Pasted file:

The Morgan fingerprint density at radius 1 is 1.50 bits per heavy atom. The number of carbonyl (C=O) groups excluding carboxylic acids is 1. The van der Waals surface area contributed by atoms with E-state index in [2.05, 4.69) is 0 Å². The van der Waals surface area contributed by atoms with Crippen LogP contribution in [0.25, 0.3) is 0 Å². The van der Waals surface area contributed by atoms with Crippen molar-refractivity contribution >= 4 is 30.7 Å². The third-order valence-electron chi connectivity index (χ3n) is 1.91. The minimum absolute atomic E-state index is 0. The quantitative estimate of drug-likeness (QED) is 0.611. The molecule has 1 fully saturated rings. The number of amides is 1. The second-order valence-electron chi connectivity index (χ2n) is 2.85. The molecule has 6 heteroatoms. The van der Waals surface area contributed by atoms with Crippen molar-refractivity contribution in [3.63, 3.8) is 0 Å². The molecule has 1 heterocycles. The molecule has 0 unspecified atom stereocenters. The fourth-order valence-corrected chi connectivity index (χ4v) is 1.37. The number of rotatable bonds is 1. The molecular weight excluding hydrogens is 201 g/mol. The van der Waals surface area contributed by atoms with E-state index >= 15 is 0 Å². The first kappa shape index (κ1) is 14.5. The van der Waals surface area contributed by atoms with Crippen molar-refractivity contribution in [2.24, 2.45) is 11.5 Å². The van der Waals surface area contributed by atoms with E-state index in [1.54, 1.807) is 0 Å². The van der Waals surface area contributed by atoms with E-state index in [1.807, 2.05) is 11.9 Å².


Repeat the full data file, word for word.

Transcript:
The Morgan fingerprint density at radius 1 is 1.50 bits per heavy atom. The number of carbonyl (C=O) groups excluding carboxylic acids is 1. The van der Waals surface area contributed by atoms with E-state index in [2.05, 4.69) is 0 Å². The van der Waals surface area contributed by atoms with Crippen LogP contribution in [0.25, 0.3) is 0 Å². The van der Waals surface area contributed by atoms with Crippen molar-refractivity contribution >= 4 is 30.7 Å². The third-order valence-electron chi connectivity index (χ3n) is 1.91. The minimum absolute atomic E-state index is 0. The quantitative estimate of drug-likeness (QED) is 0.611. The molecule has 1 fully saturated rings. The number of amides is 1. The second-order valence-electron chi connectivity index (χ2n) is 2.85. The molecule has 6 heteroatoms. The van der Waals surface area contributed by atoms with Crippen molar-refractivity contribution in [3.63, 3.8) is 0 Å². The molecule has 1 heterocycles. The molecule has 0 unspecified atom stereocenters. The fourth-order valence-corrected chi connectivity index (χ4v) is 1.37. The number of rotatable bonds is 1. The molecular weight excluding hydrogens is 201 g/mol. The van der Waals surface area contributed by atoms with E-state index >= 15 is 0 Å². The first kappa shape index (κ1) is 14.5. The van der Waals surface area contributed by atoms with Crippen molar-refractivity contribution in [2.24, 2.45) is 11.5 Å². The van der Waals surface area contributed by atoms with E-state index in [1.54, 1.807) is 0 Å². The van der Waals surface area contributed by atoms with E-state index in [1.807, 2.05) is 11.9 Å².